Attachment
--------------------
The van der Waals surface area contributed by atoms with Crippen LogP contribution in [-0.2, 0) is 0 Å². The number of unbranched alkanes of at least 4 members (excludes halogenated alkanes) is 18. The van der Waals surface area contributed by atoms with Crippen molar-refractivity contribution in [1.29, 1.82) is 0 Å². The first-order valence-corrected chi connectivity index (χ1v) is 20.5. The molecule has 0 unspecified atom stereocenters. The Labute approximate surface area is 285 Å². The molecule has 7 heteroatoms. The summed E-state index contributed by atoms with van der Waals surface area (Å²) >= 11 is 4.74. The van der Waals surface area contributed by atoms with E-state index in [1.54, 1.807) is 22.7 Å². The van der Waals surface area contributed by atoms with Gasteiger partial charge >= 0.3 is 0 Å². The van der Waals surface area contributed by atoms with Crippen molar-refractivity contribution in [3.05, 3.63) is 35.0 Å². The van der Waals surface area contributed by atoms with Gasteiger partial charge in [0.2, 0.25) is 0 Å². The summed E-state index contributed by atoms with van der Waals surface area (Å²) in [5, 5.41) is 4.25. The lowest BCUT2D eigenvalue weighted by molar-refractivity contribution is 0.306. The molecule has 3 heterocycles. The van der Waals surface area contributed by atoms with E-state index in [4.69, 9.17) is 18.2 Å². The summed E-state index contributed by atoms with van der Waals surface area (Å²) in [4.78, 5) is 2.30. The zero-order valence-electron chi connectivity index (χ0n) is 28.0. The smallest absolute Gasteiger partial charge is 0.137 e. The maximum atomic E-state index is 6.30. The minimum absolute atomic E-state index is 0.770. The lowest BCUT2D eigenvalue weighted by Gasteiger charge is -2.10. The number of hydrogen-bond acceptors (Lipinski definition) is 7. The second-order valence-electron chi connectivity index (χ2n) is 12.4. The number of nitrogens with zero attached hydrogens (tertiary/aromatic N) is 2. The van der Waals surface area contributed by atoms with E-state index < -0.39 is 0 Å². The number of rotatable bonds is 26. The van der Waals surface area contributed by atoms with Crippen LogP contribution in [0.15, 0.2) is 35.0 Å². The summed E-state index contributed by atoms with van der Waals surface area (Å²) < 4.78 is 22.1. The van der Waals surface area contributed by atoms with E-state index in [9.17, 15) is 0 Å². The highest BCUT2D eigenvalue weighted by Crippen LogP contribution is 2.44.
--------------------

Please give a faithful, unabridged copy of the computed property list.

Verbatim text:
The van der Waals surface area contributed by atoms with Crippen LogP contribution in [-0.2, 0) is 0 Å². The number of unbranched alkanes of at least 4 members (excludes halogenated alkanes) is 18. The van der Waals surface area contributed by atoms with Crippen molar-refractivity contribution in [1.29, 1.82) is 0 Å². The first-order valence-corrected chi connectivity index (χ1v) is 20.5. The molecule has 0 unspecified atom stereocenters. The Labute approximate surface area is 285 Å². The molecule has 7 heteroatoms. The summed E-state index contributed by atoms with van der Waals surface area (Å²) >= 11 is 4.74. The van der Waals surface area contributed by atoms with E-state index in [1.54, 1.807) is 22.7 Å². The van der Waals surface area contributed by atoms with Gasteiger partial charge >= 0.3 is 0 Å². The van der Waals surface area contributed by atoms with Crippen molar-refractivity contribution in [3.05, 3.63) is 35.0 Å². The van der Waals surface area contributed by atoms with Gasteiger partial charge in [0.2, 0.25) is 0 Å². The summed E-state index contributed by atoms with van der Waals surface area (Å²) in [5, 5.41) is 4.25. The lowest BCUT2D eigenvalue weighted by molar-refractivity contribution is 0.306. The molecule has 3 heterocycles. The van der Waals surface area contributed by atoms with E-state index in [4.69, 9.17) is 18.2 Å². The summed E-state index contributed by atoms with van der Waals surface area (Å²) in [4.78, 5) is 2.30. The zero-order valence-electron chi connectivity index (χ0n) is 28.0. The smallest absolute Gasteiger partial charge is 0.137 e. The maximum atomic E-state index is 6.30. The minimum absolute atomic E-state index is 0.770. The lowest BCUT2D eigenvalue weighted by Gasteiger charge is -2.10. The number of hydrogen-bond acceptors (Lipinski definition) is 7. The second-order valence-electron chi connectivity index (χ2n) is 12.4. The number of nitrogens with zero attached hydrogens (tertiary/aromatic N) is 2. The van der Waals surface area contributed by atoms with E-state index < -0.39 is 0 Å². The number of rotatable bonds is 26. The van der Waals surface area contributed by atoms with Crippen LogP contribution in [0.15, 0.2) is 35.0 Å². The summed E-state index contributed by atoms with van der Waals surface area (Å²) < 4.78 is 22.1. The van der Waals surface area contributed by atoms with E-state index in [9.17, 15) is 0 Å². The highest BCUT2D eigenvalue weighted by Crippen LogP contribution is 2.44.